Description

  • This invention relates to mechanical coin sorters, and particularly to apparatus for expanding the capability of a core-type sorter to accommodate a larger number of coin denominations.
  • Mechanical coin sorters are particularly useful to sort masses of mixed coins into their respective denominations. The users of such equipment are typically those which receive large numbers of coins as part of their normal operations, such as vending machine companies, banks and certain retail establishments. The mechanical sorters will typically not only separate a mass of mixed coins into their respective denominations, but will also count each coin of a particular denomination and keep a running tally of the count on mechanical or electronic displays.
  • There are two basic types of sorters in use. One type is the rail sorter in which coins are fed to the entry of an inclined rail and rolled down by gravity. At stations along the rail coins of particular denominations, as determined by their diameter, are caused to fall off or otherwise leave the rail and travel by chutes to collection and discharge points for each denomination. Examples of such rail type sorters are found in U.S. patents No. 574,528, issued January 5, 1897 to Elder et al and No. 1,378,720, issued May 17, 1921 to Roeling et al.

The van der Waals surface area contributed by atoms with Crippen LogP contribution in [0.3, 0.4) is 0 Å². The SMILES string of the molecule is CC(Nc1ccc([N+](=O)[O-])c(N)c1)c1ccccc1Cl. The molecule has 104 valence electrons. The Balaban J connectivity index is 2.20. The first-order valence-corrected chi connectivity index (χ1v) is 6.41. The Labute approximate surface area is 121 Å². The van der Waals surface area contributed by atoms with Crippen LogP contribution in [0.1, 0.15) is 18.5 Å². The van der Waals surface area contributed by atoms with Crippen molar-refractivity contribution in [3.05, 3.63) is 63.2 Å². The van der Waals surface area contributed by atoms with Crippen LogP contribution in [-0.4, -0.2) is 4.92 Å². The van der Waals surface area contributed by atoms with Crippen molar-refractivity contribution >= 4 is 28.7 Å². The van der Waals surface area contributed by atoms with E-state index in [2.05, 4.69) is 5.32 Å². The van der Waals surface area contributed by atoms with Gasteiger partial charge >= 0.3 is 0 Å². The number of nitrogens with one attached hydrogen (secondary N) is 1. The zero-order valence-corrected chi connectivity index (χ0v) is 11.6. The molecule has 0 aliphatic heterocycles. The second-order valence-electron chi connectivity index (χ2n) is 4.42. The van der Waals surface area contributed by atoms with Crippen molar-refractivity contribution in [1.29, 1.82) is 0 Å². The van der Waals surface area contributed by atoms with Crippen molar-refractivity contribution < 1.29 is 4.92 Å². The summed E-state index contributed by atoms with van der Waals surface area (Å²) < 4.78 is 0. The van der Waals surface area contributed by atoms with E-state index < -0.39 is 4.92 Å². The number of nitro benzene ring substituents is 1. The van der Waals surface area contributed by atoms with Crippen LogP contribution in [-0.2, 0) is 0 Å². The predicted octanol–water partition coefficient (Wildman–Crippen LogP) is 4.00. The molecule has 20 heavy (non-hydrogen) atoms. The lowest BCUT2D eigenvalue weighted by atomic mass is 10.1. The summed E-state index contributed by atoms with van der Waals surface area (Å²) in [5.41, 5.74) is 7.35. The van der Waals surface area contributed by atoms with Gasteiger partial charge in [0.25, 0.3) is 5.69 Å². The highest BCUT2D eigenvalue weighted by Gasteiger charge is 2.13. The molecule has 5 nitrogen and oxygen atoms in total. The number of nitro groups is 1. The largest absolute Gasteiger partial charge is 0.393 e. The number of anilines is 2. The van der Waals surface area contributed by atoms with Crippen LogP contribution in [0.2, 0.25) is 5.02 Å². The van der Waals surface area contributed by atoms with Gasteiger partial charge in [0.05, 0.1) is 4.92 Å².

• The second basic type of sorter is the core sorter. In a core sorter, the coins are carried seriatim to an entry point where the coins can enter the top of one of a series of tapered sorting slots which are formed in the periphery of a truncated conical core that rotates within a fixed enclosing shell. The sorting slots are divided by a series of shelfs of diminishing size so that a coin of particular denomination, again measured by diameter, is retained at a level unique for that denomination. As the core rotates within the shell it will carry the coin past a counter mechanism and to a discharge chute for that denomination. Examples of the core type sorters are found in U.S. patents to Buchholz No. 2,642,882 issued June 23, 1953, and No. 2,835,260 issued May 20, 1958, and U.S. patent to Buchholz and Anderson No. 3,196,257, issued July 20, 1965.
  • The number of coins which a core-type sorter can sort is dependent upon the number of steps or shelfs which can be accommodated and are provided in each slot of the core. When a countries coinage changes to include additional coins, it is necessary either to redesign the cores of core-type sorters to accommodate the additional coin within each sorting slot or to find some other means by which all coins can be sorted and counted. To redesign the core is a simple engineering feat but a complex and very expensive manufacturing undertaking because the tools, dies, fixtures and molds by which the cores and shells are produced would have to be scrapped and done anew. Furthermore, re- designing the core provides no answer for converting sorters which are in the hands of users to accommodate the new sixth coin. Accordingly, to simply start over in building newly sized core-type sorters for the sixth coin is an unacceptable commercial undertaking from both the standpoint of the manufacturer and the user.